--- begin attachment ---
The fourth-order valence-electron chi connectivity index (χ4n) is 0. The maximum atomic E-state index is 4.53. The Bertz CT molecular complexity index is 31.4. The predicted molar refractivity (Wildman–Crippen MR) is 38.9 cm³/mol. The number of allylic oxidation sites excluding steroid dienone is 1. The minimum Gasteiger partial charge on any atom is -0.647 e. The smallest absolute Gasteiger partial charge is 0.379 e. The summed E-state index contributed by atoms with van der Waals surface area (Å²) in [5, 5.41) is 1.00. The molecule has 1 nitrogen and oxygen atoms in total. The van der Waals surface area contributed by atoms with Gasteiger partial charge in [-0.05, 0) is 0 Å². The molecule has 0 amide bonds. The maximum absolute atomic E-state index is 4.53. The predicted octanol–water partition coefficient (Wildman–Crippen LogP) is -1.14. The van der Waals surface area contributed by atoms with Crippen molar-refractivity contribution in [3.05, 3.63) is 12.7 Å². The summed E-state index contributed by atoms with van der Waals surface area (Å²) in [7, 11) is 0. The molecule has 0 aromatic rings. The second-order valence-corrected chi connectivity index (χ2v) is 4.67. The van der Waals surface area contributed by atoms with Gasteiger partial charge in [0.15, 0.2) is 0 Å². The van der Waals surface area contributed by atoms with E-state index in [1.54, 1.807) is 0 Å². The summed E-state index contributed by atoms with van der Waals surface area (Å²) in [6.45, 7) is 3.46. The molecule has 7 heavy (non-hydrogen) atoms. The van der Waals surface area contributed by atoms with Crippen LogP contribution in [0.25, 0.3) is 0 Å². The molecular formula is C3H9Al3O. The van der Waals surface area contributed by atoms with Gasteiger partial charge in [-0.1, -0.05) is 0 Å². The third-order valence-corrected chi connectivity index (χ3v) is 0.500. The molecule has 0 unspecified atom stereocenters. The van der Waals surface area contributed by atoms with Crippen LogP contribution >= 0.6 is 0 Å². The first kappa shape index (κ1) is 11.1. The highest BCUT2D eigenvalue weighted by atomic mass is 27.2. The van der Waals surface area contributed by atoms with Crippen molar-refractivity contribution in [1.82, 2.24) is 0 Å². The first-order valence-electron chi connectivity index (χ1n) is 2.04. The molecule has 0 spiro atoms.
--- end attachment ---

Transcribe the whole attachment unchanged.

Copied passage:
The fourth-order valence-electron chi connectivity index (χ4n) is 0. The maximum atomic E-state index is 4.53. The Bertz CT molecular complexity index is 31.4. The predicted molar refractivity (Wildman–Crippen MR) is 38.9 cm³/mol. The number of allylic oxidation sites excluding steroid dienone is 1. The minimum Gasteiger partial charge on any atom is -0.647 e. The smallest absolute Gasteiger partial charge is 0.379 e. The summed E-state index contributed by atoms with van der Waals surface area (Å²) in [5, 5.41) is 1.00. The molecule has 1 nitrogen and oxygen atoms in total. The van der Waals surface area contributed by atoms with Gasteiger partial charge in [-0.05, 0) is 0 Å². The molecule has 0 amide bonds. The maximum absolute atomic E-state index is 4.53. The predicted octanol–water partition coefficient (Wildman–Crippen LogP) is -1.14. The van der Waals surface area contributed by atoms with Crippen molar-refractivity contribution in [3.05, 3.63) is 12.7 Å². The summed E-state index contributed by atoms with van der Waals surface area (Å²) in [7, 11) is 0. The molecule has 0 aromatic rings. The second-order valence-corrected chi connectivity index (χ2v) is 4.67. The van der Waals surface area contributed by atoms with Gasteiger partial charge in [0.15, 0.2) is 0 Å². The van der Waals surface area contributed by atoms with E-state index in [1.54, 1.807) is 0 Å². The summed E-state index contributed by atoms with van der Waals surface area (Å²) in [6.45, 7) is 3.46. The molecule has 7 heavy (non-hydrogen) atoms. The van der Waals surface area contributed by atoms with Crippen LogP contribution in [0.25, 0.3) is 0 Å². The molecular formula is C3H9Al3O. The van der Waals surface area contributed by atoms with Gasteiger partial charge in [-0.1, -0.05) is 0 Å². The third-order valence-corrected chi connectivity index (χ3v) is 0.500. The molecule has 0 unspecified atom stereocenters. The van der Waals surface area contributed by atoms with Crippen LogP contribution >= 0.6 is 0 Å². The first kappa shape index (κ1) is 11.1. The highest BCUT2D eigenvalue weighted by atomic mass is 27.2. The van der Waals surface area contributed by atoms with Crippen molar-refractivity contribution in [1.82, 2.24) is 0 Å². The first-order valence-electron chi connectivity index (χ1n) is 2.04. The molecule has 0 spiro atoms.